(boe-sue-ti nib) ,


(trade name)


Therapeutic: antineoplastics
Pharmacologic: kinase inhibitors
Pregnancy Category: D


Treatment of adults with chronic/accelerated/blast phase chronic myelogenous leukemia that it resistant/intolerant to previous therapies.


Acts as a kinase inhibitor, specifically inhibiting the kinase that promotes CML.

Therapeutic effects

Decreased progression of CML.


Absorption: Absorbed following oral administration
Distribution: Unknown.
Protein Binding: 96%
Metabolism and Excretion: Mostly metabolized, mainly by the CYP3A4 enzyme system; metabolites do not have antineoplastic activity.
Half-life: 22.5 hr

Time/action profile (beneficial hematologic response)

POwithin 8–12 wk4–6 hr (blood level)9–18 mo or longer


Contraindicated in: Hypersensitivity; Lactation: Breast feeding should be avoided; Obstetric: Pregnancy (may cause fetal harm);Concurrent use of moderate to strong CYP3A4 inbitors/inducers or P-gp inhibitors (may significantly alter drug effects).
Use Cautiously in: Hepatic impairment (dose ↓ recommended);Patients with reproductive potential (effective contraception is recommended); Pediatric: Safe and effective use in children <18 yr has not been established.

Adverse Reactions/Side Effects

Central nervous system

  • dizziness (most frequent)
  • fatigue (most frequent)
  • headache (most frequent)

Ear, Eye, Nose, Throat

  • tinnitus


  • cough (most frequent)


  • chest pain
  • fluid retention
  • pericarditis
  • prolonged QT interval


  • abdominal pain (most frequent)
  • ↓ appetite (most frequent)
  • diarrhea (most frequent)
  • nausea (most frequent)
  • vomiting (most frequent)
  • dysgeusia
  • gastritis
  • GI bleeding
  • hepatic toxicity
  • pancreatitis


  • itching (most frequent)
  • rash (most frequent)
  • acne

Fluid and Electrolyte

  • dehydration
  • hyperkalemia


  • anemia (most frequent)
  • neutropenia (most frequent)
  • thrombocytopenia (most frequent)


  • arthralgia (most frequent)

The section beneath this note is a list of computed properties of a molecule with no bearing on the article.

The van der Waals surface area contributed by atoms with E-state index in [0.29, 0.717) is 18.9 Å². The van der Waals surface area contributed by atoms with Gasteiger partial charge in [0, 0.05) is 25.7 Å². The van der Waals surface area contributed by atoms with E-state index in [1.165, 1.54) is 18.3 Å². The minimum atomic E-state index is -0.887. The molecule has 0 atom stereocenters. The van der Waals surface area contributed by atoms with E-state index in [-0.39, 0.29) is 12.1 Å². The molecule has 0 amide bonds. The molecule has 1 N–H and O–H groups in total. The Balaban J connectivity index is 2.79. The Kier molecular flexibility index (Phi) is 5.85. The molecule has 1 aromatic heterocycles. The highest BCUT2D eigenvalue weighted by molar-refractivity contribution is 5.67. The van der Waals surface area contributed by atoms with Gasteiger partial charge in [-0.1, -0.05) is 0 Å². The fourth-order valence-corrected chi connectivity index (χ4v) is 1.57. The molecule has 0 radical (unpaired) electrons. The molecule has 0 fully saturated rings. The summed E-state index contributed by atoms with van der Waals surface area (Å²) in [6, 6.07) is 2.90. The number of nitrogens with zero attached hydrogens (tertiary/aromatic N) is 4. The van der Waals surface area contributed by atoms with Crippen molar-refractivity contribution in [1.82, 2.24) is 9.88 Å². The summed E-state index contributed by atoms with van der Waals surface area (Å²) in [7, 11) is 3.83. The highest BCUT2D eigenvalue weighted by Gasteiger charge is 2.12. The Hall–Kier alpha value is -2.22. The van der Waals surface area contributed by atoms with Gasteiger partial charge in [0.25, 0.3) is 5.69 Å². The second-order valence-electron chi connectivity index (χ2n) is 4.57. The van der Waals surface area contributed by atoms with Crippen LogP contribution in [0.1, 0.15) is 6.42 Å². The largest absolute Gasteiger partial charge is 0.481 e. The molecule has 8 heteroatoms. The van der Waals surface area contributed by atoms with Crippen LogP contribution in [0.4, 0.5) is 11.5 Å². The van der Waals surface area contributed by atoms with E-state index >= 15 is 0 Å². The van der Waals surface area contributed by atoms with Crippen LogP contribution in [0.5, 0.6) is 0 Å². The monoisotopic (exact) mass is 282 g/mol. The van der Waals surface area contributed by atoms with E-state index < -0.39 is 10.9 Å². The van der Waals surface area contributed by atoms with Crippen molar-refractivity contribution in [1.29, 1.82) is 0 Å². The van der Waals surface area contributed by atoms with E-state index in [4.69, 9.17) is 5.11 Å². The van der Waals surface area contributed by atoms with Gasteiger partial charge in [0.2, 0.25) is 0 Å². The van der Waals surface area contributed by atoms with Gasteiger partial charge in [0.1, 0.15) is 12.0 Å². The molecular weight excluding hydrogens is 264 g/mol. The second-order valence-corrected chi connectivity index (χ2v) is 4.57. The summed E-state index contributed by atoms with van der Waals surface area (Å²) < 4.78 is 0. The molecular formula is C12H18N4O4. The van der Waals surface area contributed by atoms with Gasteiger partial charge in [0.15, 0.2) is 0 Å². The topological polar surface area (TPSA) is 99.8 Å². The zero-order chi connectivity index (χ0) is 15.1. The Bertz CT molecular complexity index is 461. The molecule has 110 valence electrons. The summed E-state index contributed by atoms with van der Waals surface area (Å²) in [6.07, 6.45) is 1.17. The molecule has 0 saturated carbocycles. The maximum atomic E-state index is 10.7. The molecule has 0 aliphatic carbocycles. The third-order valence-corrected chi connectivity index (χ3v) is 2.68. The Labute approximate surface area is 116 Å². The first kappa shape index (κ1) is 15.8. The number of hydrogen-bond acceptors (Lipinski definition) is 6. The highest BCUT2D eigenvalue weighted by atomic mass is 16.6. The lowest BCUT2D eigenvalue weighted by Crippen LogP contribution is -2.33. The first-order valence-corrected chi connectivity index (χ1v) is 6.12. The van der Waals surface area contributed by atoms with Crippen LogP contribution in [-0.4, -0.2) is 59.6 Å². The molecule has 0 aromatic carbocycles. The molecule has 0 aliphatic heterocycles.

• back pain (most frequent)
  • myalgia


  • allergic reactions including anaphlaxis
  • fever (most frequent)


Drug-Drug interaction

Concurrent use of moderate to strong CYP3A4 inibitors including amprenavir, aprepitant, atazanavir, bocepravir, ciprofloxacin, clarithromycin, conivaptan, crizotinib, darunavir, digoxin, diltiazem, erythromycin, fluconazole, fosamprenavir, imatinib, indinavir, itraconazole, ketoconazole, nefazodone, nelfinavir, posiconazole, ritonavr, saquinavir, telaprevir, telithromcyin, verapamil and voriconazole ↑ blood levels and risk of toxicity and should be avoided.Concurrent use with CYP3A4 inducers including bosentan, carbamazepine, efavirenz, etravirine, modafinil, nafcillin, phenobarbital, phenytoin, rifabutin and rifampin may ↓ blood levels and beneficial effects and should be avoided.Proton pump inhibitors (PPIs) including esomeprazole, dexlansoprazole, lansoprazole, omeprazole, pantoprazole, rabeprazole may ↓ blood levels and effectiveness and should be avoided, consider using short-acting antacids or histamine-H2 receptor blockers instead (these should be taken 2 hr before or 2 hr after bosutinib).May ↑ digoxin levels.Concurrent use with St. John's wort may ↓ blood levels and beneficial effects and should be avoided.Grapefruit juice may ↑ blood levels and the risk of toxicity and should be avoided.


Oral (Adults) 500 mg once daily, if complete hematologic response has not occurred by 8 wk, or complete cytologic response by 12 wk or there has been no occurrence of ≥Grade 3 adverse reactions, consider dose increase to 600 mg once daily. Dose adjustments should be made for toxicity (hematologic and non-hematologic).

Renal Impairment

Oral (Adults) CCr <30 mL/min—300 mg once daily

Hepatic Impairment

Oral (Adults) Any degree of hepatic impairment—200 mg once daily


Tablets: 100 mg, 500 mg

Nursing implications

Nursing assessment

  • Monitor for diarrhea, nausea, vomiting, and abdominal pain. For Grade 3–4 diarrhea (↑ of ≥7 stools/day over baseline/pretreatment), withhold bosutinib until recovery to Grade ≤1.
  • Assess for signs and symptoms fluid retention (swelling in hands, ankles, or feet; weight gain; shortness of breath; cough; chest pain). May manifest as pericardial effusion, pleural effusion, pulmonary edema, and/or peripheral edema. Interrupt, reduce dose or discontinue bosutinib as necessary.
  • Monitor for signs of allergic reaction (rash, shortness of breath, respiratory tract infections, loss of appetite, headache, dizziness, back pain, joint pain, itching)
  • Lab Test Considerations: Monitor CBC weekly for first mo, then monthly thereafter. May cause thrombocytopenia, anemia, and neutropenia. If ANC <1000 x 106/L or platelets <50,000 x 106/L, withhold bosutinib until ANC ≥1000 x 106/L and platelets ≥50,000 x 106/L. Resume treatment with bosutinib at same dose if recovery occurs within 2 weeks. If blood counts remain low for >2 weeks, upon recovery, reduce dose by 100 mg and resume treatment. If cytopenia recurs, reduce dose by an additional 100 mg upon recovery and resume treatment.